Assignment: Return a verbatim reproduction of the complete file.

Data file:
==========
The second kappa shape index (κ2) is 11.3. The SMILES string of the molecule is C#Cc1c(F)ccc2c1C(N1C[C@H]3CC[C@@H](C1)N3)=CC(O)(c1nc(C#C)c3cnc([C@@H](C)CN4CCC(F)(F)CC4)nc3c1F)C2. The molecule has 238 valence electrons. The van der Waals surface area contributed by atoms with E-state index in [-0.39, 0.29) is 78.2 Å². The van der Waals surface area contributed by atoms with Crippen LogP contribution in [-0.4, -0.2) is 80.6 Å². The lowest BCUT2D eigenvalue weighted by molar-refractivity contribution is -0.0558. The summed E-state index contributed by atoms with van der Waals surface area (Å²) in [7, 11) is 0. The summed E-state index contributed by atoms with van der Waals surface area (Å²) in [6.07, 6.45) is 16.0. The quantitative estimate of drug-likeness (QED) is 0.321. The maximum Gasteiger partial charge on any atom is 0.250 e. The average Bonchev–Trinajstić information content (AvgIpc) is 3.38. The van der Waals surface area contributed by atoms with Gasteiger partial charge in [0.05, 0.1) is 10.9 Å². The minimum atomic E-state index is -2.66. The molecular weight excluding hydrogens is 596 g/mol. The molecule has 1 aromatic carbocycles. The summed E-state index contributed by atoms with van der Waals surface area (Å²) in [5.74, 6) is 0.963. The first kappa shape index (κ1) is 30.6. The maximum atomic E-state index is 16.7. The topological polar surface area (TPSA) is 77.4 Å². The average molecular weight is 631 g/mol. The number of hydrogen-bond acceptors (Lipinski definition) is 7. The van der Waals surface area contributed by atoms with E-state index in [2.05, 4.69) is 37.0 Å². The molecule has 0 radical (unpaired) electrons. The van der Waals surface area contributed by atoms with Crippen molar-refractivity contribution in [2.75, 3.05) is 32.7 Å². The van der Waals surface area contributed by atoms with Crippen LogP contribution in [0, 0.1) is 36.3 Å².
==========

The second kappa shape index (κ2) is 11.3. The SMILES string of the molecule is C#Cc1c(F)ccc2c1C(N1C[C@H]3CC[C@@H](C1)N3)=CC(O)(c1nc(C#C)c3cnc([C@@H](C)CN4CCC(F)(F)CC4)nc3c1F)C2. The molecule has 238 valence electrons. The van der Waals surface area contributed by atoms with E-state index in [-0.39, 0.29) is 78.2 Å². The van der Waals surface area contributed by atoms with Crippen LogP contribution in [-0.4, -0.2) is 80.6 Å². The lowest BCUT2D eigenvalue weighted by molar-refractivity contribution is -0.0558. The summed E-state index contributed by atoms with van der Waals surface area (Å²) in [7, 11) is 0. The summed E-state index contributed by atoms with van der Waals surface area (Å²) in [6.07, 6.45) is 16.0. The quantitative estimate of drug-likeness (QED) is 0.321. The maximum Gasteiger partial charge on any atom is 0.250 e. The average Bonchev–Trinajstić information content (AvgIpc) is 3.38. The van der Waals surface area contributed by atoms with Gasteiger partial charge in [0.05, 0.1) is 10.9 Å². The minimum atomic E-state index is -2.66. The molecular weight excluding hydrogens is 596 g/mol. The molecule has 1 aromatic carbocycles. The summed E-state index contributed by atoms with van der Waals surface area (Å²) in [5.74, 6) is 0.963. The first kappa shape index (κ1) is 30.6. The maximum atomic E-state index is 16.7. The topological polar surface area (TPSA) is 77.4 Å². The average molecular weight is 631 g/mol. The number of hydrogen-bond acceptors (Lipinski definition) is 7. The van der Waals surface area contributed by atoms with E-state index in [2.05, 4.69) is 37.0 Å². The molecule has 0 radical (unpaired) electrons. The van der Waals surface area contributed by atoms with Crippen molar-refractivity contribution in [2.75, 3.05) is 32.7 Å². The van der Waals surface area contributed by atoms with Crippen LogP contribution in [0, 0.1) is 36.3 Å².